Sens. Robert Menendez, D-N.J., Harry Reid, D-Nev., Patrick Leahy, D-Vt., Dick Durbin, D-Ill., Chuck Schumer, D-N.Y., John Kerry, D-Mass., and Kirsten Gillibrand, D-N.Y., have reintroduced comprehensive immigration reform legislation in the Senate.
Menendez’s office said in press release that the bill is “aimed at addressing the broken immigration system with tough, smart, and fair measures.”
The Immigration Policy Center explains that Menendez’s proposal includes the creation of Lawful Prospective Immigration (LPI) status. Applicants for LPI status would be required to submit biometric data, go through security checks and pay a fine. After six to eight years of LPI status, undocumented immigrants could transition to Legal Permanent Resident status only after they pay taxes and additional fines, learn English and U.S. civics, and undergo additional background checks. And even then, LPIs would have to wait behind those already in line for LPR status.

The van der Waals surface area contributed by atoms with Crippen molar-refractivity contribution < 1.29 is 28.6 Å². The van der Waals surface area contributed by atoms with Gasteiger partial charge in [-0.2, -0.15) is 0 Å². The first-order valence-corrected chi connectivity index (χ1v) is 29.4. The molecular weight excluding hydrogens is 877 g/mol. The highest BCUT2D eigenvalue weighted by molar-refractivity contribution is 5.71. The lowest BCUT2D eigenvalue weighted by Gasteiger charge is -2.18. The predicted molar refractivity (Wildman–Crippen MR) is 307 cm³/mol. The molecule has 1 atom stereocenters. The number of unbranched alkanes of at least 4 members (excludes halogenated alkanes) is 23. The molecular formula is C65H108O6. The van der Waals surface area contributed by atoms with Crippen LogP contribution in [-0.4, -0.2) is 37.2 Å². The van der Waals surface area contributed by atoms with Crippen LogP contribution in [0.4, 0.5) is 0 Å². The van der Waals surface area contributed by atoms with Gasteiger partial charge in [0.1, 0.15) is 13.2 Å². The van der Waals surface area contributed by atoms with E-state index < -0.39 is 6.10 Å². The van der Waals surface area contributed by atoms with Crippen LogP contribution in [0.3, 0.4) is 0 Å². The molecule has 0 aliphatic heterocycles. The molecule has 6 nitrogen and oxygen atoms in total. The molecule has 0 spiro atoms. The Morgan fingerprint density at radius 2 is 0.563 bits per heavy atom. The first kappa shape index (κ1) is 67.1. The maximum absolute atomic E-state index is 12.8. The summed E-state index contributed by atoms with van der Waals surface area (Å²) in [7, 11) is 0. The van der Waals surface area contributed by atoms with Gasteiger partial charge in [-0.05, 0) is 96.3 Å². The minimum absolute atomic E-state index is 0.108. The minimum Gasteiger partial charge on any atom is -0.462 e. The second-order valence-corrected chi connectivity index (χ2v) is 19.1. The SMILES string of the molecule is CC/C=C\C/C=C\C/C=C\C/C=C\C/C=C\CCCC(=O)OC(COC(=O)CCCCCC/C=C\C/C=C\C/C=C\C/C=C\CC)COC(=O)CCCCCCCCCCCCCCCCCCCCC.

The Policy Center also says the bill includes improvements to regulate the future flow of legal immigrants by creating a standing commission that would study labor market and economic conditions to determine the number of employment-based visas needed. The bill also supports programs that better facilitate immigrant integration, such as enhanced policies to help immigrants learn English and grants for states that successfully integrate newcomers.
This bill won't pass. It wouldn't be likely to get floor time in the Republican-controlled House. But it keeps the conversation going and the heat on what can be done on immigration: for example, an executive order by President Obama to relieve the burden on DREAM students by stopping the deportations.
That goal is aided tremendously by the story of Jose Antonio Vargas, the Pulitzer prize-winning journalist who told his story as an undocumented immigrant in the New York Times Magazine and in this video:Vargas might be the most prominent American DREAMer, but he's far from the only one, young people who live daily under the threat of being sent "home" to a country they might not even know, where they might not even know the language, or have a support system of any kind. Hopefully Vargas, the continued efforts of the DREAM students, and this new push from Senate Dems on comprehensive immigration reform will at least result in an end to the deportation of these young people in this administration.